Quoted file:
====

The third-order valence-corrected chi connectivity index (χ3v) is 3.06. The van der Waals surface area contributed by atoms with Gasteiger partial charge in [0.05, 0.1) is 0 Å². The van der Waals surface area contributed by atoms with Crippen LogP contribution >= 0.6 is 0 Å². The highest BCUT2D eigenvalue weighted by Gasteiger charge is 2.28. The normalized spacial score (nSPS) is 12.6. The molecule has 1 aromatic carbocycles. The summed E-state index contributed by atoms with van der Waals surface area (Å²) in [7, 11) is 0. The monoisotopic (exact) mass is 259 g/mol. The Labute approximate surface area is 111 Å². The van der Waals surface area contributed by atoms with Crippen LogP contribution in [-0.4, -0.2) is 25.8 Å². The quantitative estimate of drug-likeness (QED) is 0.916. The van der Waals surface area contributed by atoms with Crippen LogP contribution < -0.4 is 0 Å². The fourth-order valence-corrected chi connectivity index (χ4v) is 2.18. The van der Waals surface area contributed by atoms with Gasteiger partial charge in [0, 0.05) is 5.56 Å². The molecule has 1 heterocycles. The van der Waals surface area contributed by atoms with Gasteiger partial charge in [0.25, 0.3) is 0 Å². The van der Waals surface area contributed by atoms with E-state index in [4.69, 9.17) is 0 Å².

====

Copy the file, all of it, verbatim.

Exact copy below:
The third-order valence-corrected chi connectivity index (χ3v) is 3.06. The van der Waals surface area contributed by atoms with Gasteiger partial charge in [0.05, 0.1) is 0 Å². The van der Waals surface area contributed by atoms with Crippen LogP contribution >= 0.6 is 0 Å². The highest BCUT2D eigenvalue weighted by Gasteiger charge is 2.28. The normalized spacial score (nSPS) is 12.6. The molecule has 1 aromatic carbocycles. The summed E-state index contributed by atoms with van der Waals surface area (Å²) in [7, 11) is 0. The monoisotopic (exact) mass is 259 g/mol. The Labute approximate surface area is 111 Å². The van der Waals surface area contributed by atoms with Crippen LogP contribution in [-0.4, -0.2) is 25.8 Å². The quantitative estimate of drug-likeness (QED) is 0.916. The van der Waals surface area contributed by atoms with Crippen LogP contribution < -0.4 is 0 Å². The fourth-order valence-corrected chi connectivity index (χ4v) is 2.18. The van der Waals surface area contributed by atoms with Gasteiger partial charge in [0, 0.05) is 5.56 Å². The molecule has 1 heterocycles. The van der Waals surface area contributed by atoms with Gasteiger partial charge in [0.25, 0.3) is 0 Å². The van der Waals surface area contributed by atoms with E-state index in [4.69, 9.17) is 0 Å².